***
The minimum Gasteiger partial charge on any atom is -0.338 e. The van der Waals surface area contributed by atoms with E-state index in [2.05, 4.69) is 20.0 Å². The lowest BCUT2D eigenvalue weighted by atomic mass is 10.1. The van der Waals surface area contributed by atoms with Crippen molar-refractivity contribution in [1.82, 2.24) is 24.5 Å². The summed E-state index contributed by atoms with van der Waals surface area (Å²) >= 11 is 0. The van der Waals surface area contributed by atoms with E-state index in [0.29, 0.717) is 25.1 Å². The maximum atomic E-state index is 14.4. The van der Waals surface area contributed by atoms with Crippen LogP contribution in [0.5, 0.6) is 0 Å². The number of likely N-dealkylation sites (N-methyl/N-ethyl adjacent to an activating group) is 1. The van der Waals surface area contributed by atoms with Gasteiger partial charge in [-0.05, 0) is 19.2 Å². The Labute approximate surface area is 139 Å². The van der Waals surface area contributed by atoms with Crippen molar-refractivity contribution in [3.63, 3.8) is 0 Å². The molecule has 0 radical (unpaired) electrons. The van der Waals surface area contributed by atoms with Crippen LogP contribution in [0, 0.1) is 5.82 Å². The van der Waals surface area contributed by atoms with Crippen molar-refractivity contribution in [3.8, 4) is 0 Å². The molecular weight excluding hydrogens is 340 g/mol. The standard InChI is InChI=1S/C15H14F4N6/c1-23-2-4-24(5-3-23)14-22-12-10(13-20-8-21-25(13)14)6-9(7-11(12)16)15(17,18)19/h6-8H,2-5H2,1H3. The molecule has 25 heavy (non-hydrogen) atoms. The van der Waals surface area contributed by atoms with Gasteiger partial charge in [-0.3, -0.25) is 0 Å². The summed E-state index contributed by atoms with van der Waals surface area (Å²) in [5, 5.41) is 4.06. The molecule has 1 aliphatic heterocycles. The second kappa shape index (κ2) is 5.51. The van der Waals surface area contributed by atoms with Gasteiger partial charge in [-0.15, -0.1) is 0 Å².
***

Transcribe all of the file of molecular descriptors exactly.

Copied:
The minimum Gasteiger partial charge on any atom is -0.338 e. The van der Waals surface area contributed by atoms with E-state index in [2.05, 4.69) is 20.0 Å². The lowest BCUT2D eigenvalue weighted by atomic mass is 10.1. The van der Waals surface area contributed by atoms with Crippen molar-refractivity contribution in [1.82, 2.24) is 24.5 Å². The summed E-state index contributed by atoms with van der Waals surface area (Å²) >= 11 is 0. The van der Waals surface area contributed by atoms with E-state index in [0.29, 0.717) is 25.1 Å². The maximum atomic E-state index is 14.4. The van der Waals surface area contributed by atoms with Crippen LogP contribution in [0.5, 0.6) is 0 Å². The number of likely N-dealkylation sites (N-methyl/N-ethyl adjacent to an activating group) is 1. The van der Waals surface area contributed by atoms with Gasteiger partial charge in [-0.05, 0) is 19.2 Å². The Labute approximate surface area is 139 Å². The van der Waals surface area contributed by atoms with Crippen molar-refractivity contribution in [3.63, 3.8) is 0 Å². The molecule has 0 radical (unpaired) electrons. The van der Waals surface area contributed by atoms with Crippen LogP contribution in [0, 0.1) is 5.82 Å². The van der Waals surface area contributed by atoms with Crippen molar-refractivity contribution in [3.8, 4) is 0 Å². The molecular weight excluding hydrogens is 340 g/mol. The standard InChI is InChI=1S/C15H14F4N6/c1-23-2-4-24(5-3-23)14-22-12-10(13-20-8-21-25(13)14)6-9(7-11(12)16)15(17,18)19/h6-8H,2-5H2,1H3. The molecule has 25 heavy (non-hydrogen) atoms. The van der Waals surface area contributed by atoms with Gasteiger partial charge in [-0.3, -0.25) is 0 Å². The summed E-state index contributed by atoms with van der Waals surface area (Å²) in [5, 5.41) is 4.06. The molecule has 1 aliphatic heterocycles. The second kappa shape index (κ2) is 5.51. The van der Waals surface area contributed by atoms with Gasteiger partial charge in [-0.15, -0.1) is 0 Å².